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U.S. Gymnast Simone Biles Returns in Balance Beam Final; Poland Offers Belarusian Sprinter Humanitarian Visa; Iran Supreme Leader to Confirm Ebrahim Raisi on Tuesday; Haiti's First Lady Describes Night of Husband's Murder; China Scrambling to Contain Spread of Delta Variant; Qatari and Italian High Jumpers Share Gold in Final; Athletes Increasingly Prioritizing Mental Health. Aired 1-1:45a ET

Aired August 3, 2021 - 01:00   ET



JOHN VAUSE, CNN ANCHOR: Hello. This is CNN NEWSROOM. I'm John Vause.

Coming up this hour --


MATT RIVERS, CNN CORRESPONDENT: Do you feel like your life, right now, is at risk?

MARTINE MOISE, HAITI'S FIRST LADY: Yeah, it is, because I wasn't supposed to be alive.


VAUSE: CNN's exclusive interview with the first lady of Haiti. Living in constant fear for her life, she relives the shocking moment before her husband was murdered.

The COVID outbreak that could mean lockdowns for parts of China.

And also ahead, heartwarming acts of kindness at the Tokyo Games. Could this be a watershed moment for the Olympics?


VAUSE: Less than 4 hours, one of the greatest moments of all-time will once again, competing for gold.

For Simone Biles, the finals of the balance beam won't be her last chance for a medal in Tokyo, after withdrawing from 4 individual events of mental health concerns. Biles already has a silver to her name, after the team event, which saw the U.S. play second to Russia.

Tokyo was only her second Olympics. In Rio, she won four gold and a bronze, making her the most decorated U.S. Olympic gymnast in history.

CNN's Blake Essig is live for us this hour in Tokyo. World Sport anchor Patrick Snell is here in Atlanta. But, Blake, we go to you first. No doubt that the excitement, the anticipation, is building.

BLAKE ESSIG, CNN CORRESPONDENT: Yeah, John, very exciting. Just a few hours from now, Simone Biles, arguably the greatest gymnast of all- time, is set to make a dramatic return to Olympic competition right here behind me, at the Ariake Gymnastics Center. And she'll do it on the balance beam.

Before these games started, Biles had a chance to win six gold medals, and was a heavy favorite to win at least for, but so, far she will only take home a silver. That's okay, she doesn't have anything to prove to anyone, but withdrawing from competition to focus on her mental health, means so much more to her legacy, and the sports world as a whole, versus winning a few more gold medals.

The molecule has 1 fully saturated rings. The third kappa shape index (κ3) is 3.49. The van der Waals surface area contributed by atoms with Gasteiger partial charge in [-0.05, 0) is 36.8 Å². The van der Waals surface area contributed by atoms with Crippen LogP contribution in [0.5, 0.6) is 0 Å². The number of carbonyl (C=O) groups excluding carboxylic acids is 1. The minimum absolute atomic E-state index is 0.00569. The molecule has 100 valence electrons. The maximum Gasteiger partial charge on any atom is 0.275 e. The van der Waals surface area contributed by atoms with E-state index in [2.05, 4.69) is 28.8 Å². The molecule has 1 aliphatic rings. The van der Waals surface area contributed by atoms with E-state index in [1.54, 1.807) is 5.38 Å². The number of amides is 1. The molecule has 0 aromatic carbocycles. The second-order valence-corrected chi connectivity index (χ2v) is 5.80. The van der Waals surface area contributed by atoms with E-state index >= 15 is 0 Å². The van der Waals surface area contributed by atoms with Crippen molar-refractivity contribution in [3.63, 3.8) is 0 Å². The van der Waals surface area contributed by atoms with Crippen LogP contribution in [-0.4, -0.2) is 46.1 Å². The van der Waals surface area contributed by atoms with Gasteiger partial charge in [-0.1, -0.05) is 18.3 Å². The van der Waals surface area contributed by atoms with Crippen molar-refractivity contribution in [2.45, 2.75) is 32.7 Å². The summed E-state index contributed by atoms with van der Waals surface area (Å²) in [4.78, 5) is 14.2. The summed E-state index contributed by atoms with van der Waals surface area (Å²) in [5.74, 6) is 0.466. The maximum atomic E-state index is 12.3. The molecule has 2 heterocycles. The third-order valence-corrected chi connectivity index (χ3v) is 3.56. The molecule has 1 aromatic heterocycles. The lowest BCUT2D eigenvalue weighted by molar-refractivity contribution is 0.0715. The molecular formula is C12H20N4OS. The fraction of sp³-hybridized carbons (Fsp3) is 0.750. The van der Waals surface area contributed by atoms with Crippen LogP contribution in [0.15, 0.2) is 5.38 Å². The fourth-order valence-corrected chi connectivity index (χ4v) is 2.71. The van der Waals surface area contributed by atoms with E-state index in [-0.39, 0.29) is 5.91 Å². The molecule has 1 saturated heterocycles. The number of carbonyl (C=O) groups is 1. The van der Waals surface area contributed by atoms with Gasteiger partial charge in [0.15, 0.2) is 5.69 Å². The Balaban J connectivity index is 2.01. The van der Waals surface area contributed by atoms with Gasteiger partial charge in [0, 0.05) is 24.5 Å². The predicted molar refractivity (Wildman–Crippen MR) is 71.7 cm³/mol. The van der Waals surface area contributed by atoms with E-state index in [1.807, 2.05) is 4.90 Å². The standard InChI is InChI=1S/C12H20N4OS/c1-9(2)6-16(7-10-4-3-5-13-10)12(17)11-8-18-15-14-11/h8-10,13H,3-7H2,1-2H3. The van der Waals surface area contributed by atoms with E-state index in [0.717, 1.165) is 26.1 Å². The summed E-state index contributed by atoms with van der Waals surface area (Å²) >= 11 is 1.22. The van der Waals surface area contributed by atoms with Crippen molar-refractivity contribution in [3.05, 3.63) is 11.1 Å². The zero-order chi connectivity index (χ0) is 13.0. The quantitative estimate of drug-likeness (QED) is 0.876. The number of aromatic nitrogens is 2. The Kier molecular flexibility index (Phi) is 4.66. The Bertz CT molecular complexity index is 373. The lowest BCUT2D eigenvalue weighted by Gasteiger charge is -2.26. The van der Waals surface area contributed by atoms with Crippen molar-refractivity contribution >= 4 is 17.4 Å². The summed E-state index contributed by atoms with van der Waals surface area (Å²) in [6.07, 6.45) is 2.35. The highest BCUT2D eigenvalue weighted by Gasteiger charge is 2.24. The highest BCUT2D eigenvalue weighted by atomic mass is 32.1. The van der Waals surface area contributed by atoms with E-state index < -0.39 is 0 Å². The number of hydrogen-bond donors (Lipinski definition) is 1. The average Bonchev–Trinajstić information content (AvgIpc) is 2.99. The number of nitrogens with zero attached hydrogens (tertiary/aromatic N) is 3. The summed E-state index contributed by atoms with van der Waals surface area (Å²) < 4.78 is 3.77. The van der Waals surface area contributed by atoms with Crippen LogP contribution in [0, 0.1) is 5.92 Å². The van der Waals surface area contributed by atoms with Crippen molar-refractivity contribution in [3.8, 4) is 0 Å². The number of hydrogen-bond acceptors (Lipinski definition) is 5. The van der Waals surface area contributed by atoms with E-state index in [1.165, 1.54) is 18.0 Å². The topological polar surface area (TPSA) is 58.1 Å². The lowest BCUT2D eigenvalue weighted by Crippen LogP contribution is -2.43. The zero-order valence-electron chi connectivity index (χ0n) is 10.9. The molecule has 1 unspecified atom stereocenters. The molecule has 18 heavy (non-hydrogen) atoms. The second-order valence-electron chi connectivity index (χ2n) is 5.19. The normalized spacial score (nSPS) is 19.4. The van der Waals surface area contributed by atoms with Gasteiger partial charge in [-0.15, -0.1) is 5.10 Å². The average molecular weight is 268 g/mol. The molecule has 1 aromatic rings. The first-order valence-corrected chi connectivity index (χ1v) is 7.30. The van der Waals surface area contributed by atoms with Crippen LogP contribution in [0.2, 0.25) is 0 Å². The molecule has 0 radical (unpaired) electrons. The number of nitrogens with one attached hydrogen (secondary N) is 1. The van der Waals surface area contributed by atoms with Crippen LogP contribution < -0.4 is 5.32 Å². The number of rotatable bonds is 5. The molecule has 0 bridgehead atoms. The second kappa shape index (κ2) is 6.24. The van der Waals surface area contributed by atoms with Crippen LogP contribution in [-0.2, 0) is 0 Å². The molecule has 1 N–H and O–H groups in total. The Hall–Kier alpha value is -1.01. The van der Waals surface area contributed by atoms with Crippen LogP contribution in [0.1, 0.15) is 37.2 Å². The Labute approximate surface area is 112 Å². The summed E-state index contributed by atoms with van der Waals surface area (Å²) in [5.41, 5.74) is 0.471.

Biles last competed a little more than a week ago, during the women's team final of course. She withdrew herself after stumbling on the vault, citing mental health concerns. Bile said, she has been struggling with the twisties, the mental health block in gymnastics where competitors lose track of their positioning midair, the twisties may sound innocent enough, but for a gymnast, the disconnect between body, and, mind twisting through the air at high speeds, and at a great height, is incredibly dangerous.

As a result, Biles withdrew from an additional 4 competitions at these games, the all around vault, uneven bars, and floor. So, while it is unclear that we would see Biles back on the mat during these Olympic Games. USA Gymnastics sent out a tweet yesterday confirming that Biles is, in fact, back. She won't be the only U.S. gymnast to take part in tonight's balance beam final. All around champion and rising star Suni Lee will also be going for her 2nd goal of these Olympic Games.

But, tonight, the stage is set, John, and the world will be watching, as Simone Biles, the GOAT, the greatest of all time, goes for gold here in Tokyo.

VAUSE: OK. That will be a moment to remember, but we also have new events being debuted at Tokyo. One is called sports climbing that's happening today?

ESSIG: Yes. John, again, these are exciting for a number of reasons. One of those reasons is several new sports, making their Olympic debuts. Sports climbing is one of them, and that's happening today.